Only a few reverent whispers and the gentle sounds of grateful weeping broke the silence as each person took Jesus’ hand in his and knew for himself that Jesus Christ had died for the sins of the world.
As the last person moved away, the entire crowd again fell to their knees and worshiped Him.
Jesus called to the prophet Nephi to arise and come to Him. Nephi stepped forward, then knelt before Jesus and kissed His feet.
Jesus commanded him to arise, then gave Nephi and others the authority to baptize the people after He left them. Then Jesus began to teach the people.
Melekib looked at Maron. Neither spoke, but Maron could see the same joy and happiness that filled her shining through her brother’s dirty, wounded face.
Jesus taught the multitude many wonderful things. He told them about His Father’s kingdom and about His commandments. The more He talked, the more love and joy Maron felt, until she was sure she would burst with beautiful feelings. At last Jesus told the people to “go ye unto your homes, and ponder upon the things which I have said, and ask of the Father, in my name, that ye may understand, and prepare your minds for the morrow, and I come unto you again.”
As He spoke, Maron’s eyes filled again with tears. Oh, please do not go away! she thought. After all we have been through—the pain, the fear, the longing for You. And now we see You and hear You and feel Your love and goodness. Please stay with us!
“Behold, my bowels are filled with compassion towards you,” the Savior declared. Then He asked for the sick and afflicted to come to Him.
Maron looked anxiously through the crowd as one by one Jesus healed the blind, the crippled, the deaf, and all others who were sick or hurt. Cries of joy and excitement rose from the crowd as men, women, and children rejoiced.
Maron cried when she saw her father lead her mother toward Jesus. “Melekib,” she whispered excitedly, “Mother will see!”
Pushing through the crowd, the sister and brother tried to get close enough to hear, but they could not make out the words. Their mother’s face filled with a joy they had never seen before as she embraced her husband. Pushing harder, Maron and Melekib moved through the crowd and into their father’s arms.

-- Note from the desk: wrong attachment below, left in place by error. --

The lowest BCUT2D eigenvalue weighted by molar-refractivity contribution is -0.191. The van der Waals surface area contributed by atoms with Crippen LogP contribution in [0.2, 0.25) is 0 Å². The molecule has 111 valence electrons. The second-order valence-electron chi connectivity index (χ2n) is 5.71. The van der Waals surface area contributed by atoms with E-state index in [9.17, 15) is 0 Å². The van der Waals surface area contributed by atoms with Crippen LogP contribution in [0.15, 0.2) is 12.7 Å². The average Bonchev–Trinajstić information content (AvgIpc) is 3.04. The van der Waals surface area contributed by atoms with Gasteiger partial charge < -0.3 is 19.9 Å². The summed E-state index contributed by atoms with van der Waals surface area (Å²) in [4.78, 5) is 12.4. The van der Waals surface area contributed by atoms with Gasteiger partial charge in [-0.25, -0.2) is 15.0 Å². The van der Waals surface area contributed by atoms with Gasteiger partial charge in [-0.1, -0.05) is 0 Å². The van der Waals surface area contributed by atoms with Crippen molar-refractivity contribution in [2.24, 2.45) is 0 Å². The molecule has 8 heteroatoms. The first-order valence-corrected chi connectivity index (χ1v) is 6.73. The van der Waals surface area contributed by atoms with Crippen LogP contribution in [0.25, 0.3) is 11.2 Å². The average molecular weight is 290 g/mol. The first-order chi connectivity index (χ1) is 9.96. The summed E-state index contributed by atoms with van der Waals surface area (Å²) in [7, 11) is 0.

“Oh, how I thank Thee,” their mother was saying to Jesus.
“Melekib, Maron! You are safe!” their father cried.
Their mother turned to look at them for the very first time. “Maron! Melekib!” she cried, throwing her arms around her dirty, ragged children and hugging them tightly. “You are both so beautiful!”
Jesus asked the crowd to bring their children to Him. Then He asked all the people to kneel. When they had done so, He also knelt and began to pray the most beautiful, marvelous prayer they had ever heard. When He finished, He stood, but the people still knelt, completely overcome with love and joy.
Jesus gently commanded them to arise, and said, “Blessed are ye because of your faith. And now behold, my joy is full.” And He wept.
Maron could scarcely believe how much love she felt from Him and for Him as Jesus began taking the children into His arms and blessing them. When all of the children had been blessed, Jesus held out His hands and declared, “Behold your little ones.”
Maron saw the heavens open and angels come down and minister to the children while fire encircled them.
“Oh, Melekib,” Maron cried, hugging her brother close, “for once my thoughts are much more eager than my acts. I will always remember this time.”
Melekib gazed at Jesus as He held a small baby in His arms.
“Nor will we forget His love,” Melekib said.
Maron nodded, for she, too, knew with all her heart that Jesus loved her, loved them all.